Tuesday, May 16, 2017

Virginia Hosea Francis, A Very Special Centenarian, Named One of Two Special Grand Marshals for the Sesquicentennial

Jinny with David and Marcia Hosea on her birthday. 

The Sesquicentennial is such a big deal that it needs two Grand Marshals. Meet the first one, Virginia Elle Schry Hosea Francis who prefers to called Jinny.  She is the 101 year old mother of David Hosea. And is still as energetic and feisty as ever.


She was born in 1916,grew up in Dayton, Kentucky where she was a school cheerleader in the 1930s. She met her future husband, Henry Hosea, at Tacoma Beach in Dayton.  During WWII Henry Hosea was stationed in the South Pacific as a Seabee developing landing strips while Jinny worked for the local telephone company.  After the war, they had two children, David (married to Marcia) and Cindy (married to Pat Roth).

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Jinny was active in Fort Thomas social circles and together they were quite active in the Lion’s Club for decades. Sadly, Henry Hosea passed in 1990. But about ten years later, in her seventies, she found love again when she married Roger Francis, a retired Air Force pilot. Roger Francis passed in 2012.

Marcia Hosea says with some amazement, “Think about what she has seen in 100 hundred years.” That must be an amazing view of the world from her perspective.

Mrs. Hosea told me about how they planned a surprise birthday party for Jinny and Henry.

“At 70 we gave Jinny and Henry a joint surprise birthday party. When we entered Jinny looked around and said, “I didn’t know I had this many friends still alive!’ It was fun. People told stories on them. Ten years later, Henry had died and she was close to remarrying. So we had a low key 80th birthday party. So then for her 90th birthday we took her to dinner with just the family. But she walked in said, ‘I need my drink.’” Marcia laughs. “So then we know that we had to plan a 100th. And she was surrounded by friends and family.”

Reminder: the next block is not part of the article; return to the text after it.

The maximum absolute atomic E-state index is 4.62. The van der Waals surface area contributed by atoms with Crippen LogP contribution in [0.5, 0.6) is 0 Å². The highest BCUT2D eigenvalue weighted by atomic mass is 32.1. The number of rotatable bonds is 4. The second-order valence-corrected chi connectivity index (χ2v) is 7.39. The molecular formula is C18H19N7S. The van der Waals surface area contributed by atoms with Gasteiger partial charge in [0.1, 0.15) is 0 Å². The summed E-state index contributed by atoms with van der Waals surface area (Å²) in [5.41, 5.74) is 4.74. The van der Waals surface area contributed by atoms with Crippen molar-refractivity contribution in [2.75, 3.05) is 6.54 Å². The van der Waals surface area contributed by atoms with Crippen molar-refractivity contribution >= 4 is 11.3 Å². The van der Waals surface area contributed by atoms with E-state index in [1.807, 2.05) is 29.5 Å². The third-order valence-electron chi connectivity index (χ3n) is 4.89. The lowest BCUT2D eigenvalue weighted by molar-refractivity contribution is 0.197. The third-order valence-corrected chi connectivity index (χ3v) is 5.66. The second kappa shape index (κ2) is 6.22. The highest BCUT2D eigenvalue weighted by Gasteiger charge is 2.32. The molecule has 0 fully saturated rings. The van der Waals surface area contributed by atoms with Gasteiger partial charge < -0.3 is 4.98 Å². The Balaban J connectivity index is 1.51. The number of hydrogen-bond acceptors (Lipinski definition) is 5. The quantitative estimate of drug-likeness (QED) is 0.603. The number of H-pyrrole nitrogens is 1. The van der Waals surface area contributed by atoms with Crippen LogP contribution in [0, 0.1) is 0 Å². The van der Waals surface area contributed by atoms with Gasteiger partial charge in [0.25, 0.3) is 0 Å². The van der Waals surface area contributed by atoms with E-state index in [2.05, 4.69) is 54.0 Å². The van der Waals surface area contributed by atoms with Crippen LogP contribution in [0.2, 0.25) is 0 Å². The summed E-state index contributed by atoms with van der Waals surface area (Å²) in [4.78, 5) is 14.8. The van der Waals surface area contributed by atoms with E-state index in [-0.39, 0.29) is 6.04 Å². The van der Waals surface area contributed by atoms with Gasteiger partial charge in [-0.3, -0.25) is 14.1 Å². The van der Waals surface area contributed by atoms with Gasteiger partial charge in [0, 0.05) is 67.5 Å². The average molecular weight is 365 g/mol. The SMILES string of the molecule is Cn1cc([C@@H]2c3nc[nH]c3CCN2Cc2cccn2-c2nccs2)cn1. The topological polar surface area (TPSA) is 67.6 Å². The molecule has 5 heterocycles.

Even though she has recently suffered some health setbacks, she is still sharp, witty, and feisty. She still lives in her house, although with around the clock care. “We had a scare in January. We called hospice, but she recovered and even gained some weight and seems to be fine.”

Every family has recurring stories so I asked if there was one about Jinny.


Marcia laughed and said, “Oh, yeah. Jinny and Gertrude Bush, a friend, were on their way to Homemaker’s Club. They arrived at the hostess’ house a little early and they just walked in because that’s what they did then. The hostess was not home. They looked around and thought, ‘Oh my, we better help her out. This place is a mess.’ They thought something must have happened to make her leave suddenly knowing that guests were coming. So they cleaned up her kitchen and folded laundry and ran the sweeper. Then Jinny looked at a picture and said to Gertrude, ‘Hey, do you recognize anybody in this photo?” That’s when they realized they were in the wrong house. So they quickly left and found the right house a few doors down.  Marcia report that Jinny said, ‘We laughed about that for forty years.’” And I can see why. I can only imagine what that woman said when she came home to a clean house.

“She was thrilled,” Marcia says when Jinny learned that she was a Grand Marshal. “She will be decked out and wouldn’t want to miss it.”  Jinny Hosea values her family more than anything and that is an important Fort Thomas value.  So tip your hat and applaud her as she rolls by in the parade because we have lots to still learn from Virginia Elle Schry Hosea Francis.

Jinny worked for the telephone compnay during WWII/


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